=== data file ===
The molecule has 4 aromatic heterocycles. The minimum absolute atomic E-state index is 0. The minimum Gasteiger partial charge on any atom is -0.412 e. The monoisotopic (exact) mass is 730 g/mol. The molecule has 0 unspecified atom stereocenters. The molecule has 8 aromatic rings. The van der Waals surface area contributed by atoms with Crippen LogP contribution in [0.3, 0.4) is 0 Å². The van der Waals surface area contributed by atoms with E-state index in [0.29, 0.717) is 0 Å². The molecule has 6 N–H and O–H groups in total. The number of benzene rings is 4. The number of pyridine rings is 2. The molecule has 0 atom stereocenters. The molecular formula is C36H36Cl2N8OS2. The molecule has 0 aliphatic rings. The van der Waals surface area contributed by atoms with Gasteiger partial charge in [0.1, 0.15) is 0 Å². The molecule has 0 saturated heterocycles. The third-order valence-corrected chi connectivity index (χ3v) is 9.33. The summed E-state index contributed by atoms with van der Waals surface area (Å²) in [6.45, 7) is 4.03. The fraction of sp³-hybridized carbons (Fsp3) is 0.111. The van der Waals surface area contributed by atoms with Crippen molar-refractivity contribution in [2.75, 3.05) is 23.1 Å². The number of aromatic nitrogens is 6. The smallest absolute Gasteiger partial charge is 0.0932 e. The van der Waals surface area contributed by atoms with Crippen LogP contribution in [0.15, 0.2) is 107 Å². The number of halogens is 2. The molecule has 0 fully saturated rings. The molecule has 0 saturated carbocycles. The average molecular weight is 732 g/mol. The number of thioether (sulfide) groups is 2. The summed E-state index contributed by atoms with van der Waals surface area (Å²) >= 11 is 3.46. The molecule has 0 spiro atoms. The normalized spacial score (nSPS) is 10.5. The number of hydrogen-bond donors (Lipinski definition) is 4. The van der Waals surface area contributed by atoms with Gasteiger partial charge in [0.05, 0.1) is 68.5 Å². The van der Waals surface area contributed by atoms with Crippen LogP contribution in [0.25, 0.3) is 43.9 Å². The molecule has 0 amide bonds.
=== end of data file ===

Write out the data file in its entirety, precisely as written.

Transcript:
The molecule has 4 aromatic heterocycles. The minimum absolute atomic E-state index is 0. The minimum Gasteiger partial charge on any atom is -0.412 e. The monoisotopic (exact) mass is 730 g/mol. The molecule has 0 unspecified atom stereocenters. The molecule has 8 aromatic rings. The van der Waals surface area contributed by atoms with Crippen LogP contribution in [0.3, 0.4) is 0 Å². The van der Waals surface area contributed by atoms with E-state index in [0.29, 0.717) is 0 Å². The molecule has 6 N–H and O–H groups in total. The number of benzene rings is 4. The number of pyridine rings is 2. The molecule has 0 atom stereocenters. The molecular formula is C36H36Cl2N8OS2. The molecule has 0 aliphatic rings. The van der Waals surface area contributed by atoms with Gasteiger partial charge in [0.1, 0.15) is 0 Å². The molecule has 0 saturated heterocycles. The third-order valence-corrected chi connectivity index (χ3v) is 9.33. The summed E-state index contributed by atoms with van der Waals surface area (Å²) in [6.45, 7) is 4.03. The fraction of sp³-hybridized carbons (Fsp3) is 0.111. The van der Waals surface area contributed by atoms with Crippen molar-refractivity contribution in [2.75, 3.05) is 23.1 Å². The number of aromatic nitrogens is 6. The smallest absolute Gasteiger partial charge is 0.0932 e. The van der Waals surface area contributed by atoms with Crippen LogP contribution in [0.15, 0.2) is 107 Å². The number of halogens is 2. The molecule has 0 fully saturated rings. The molecule has 0 saturated carbocycles. The average molecular weight is 732 g/mol. The number of thioether (sulfide) groups is 2. The summed E-state index contributed by atoms with van der Waals surface area (Å²) >= 11 is 3.46. The molecule has 0 spiro atoms. The normalized spacial score (nSPS) is 10.5. The number of hydrogen-bond donors (Lipinski definition) is 4. The van der Waals surface area contributed by atoms with Gasteiger partial charge in [0.05, 0.1) is 68.5 Å². The van der Waals surface area contributed by atoms with Crippen LogP contribution in [0.25, 0.3) is 43.9 Å². The molecule has 0 amide bonds.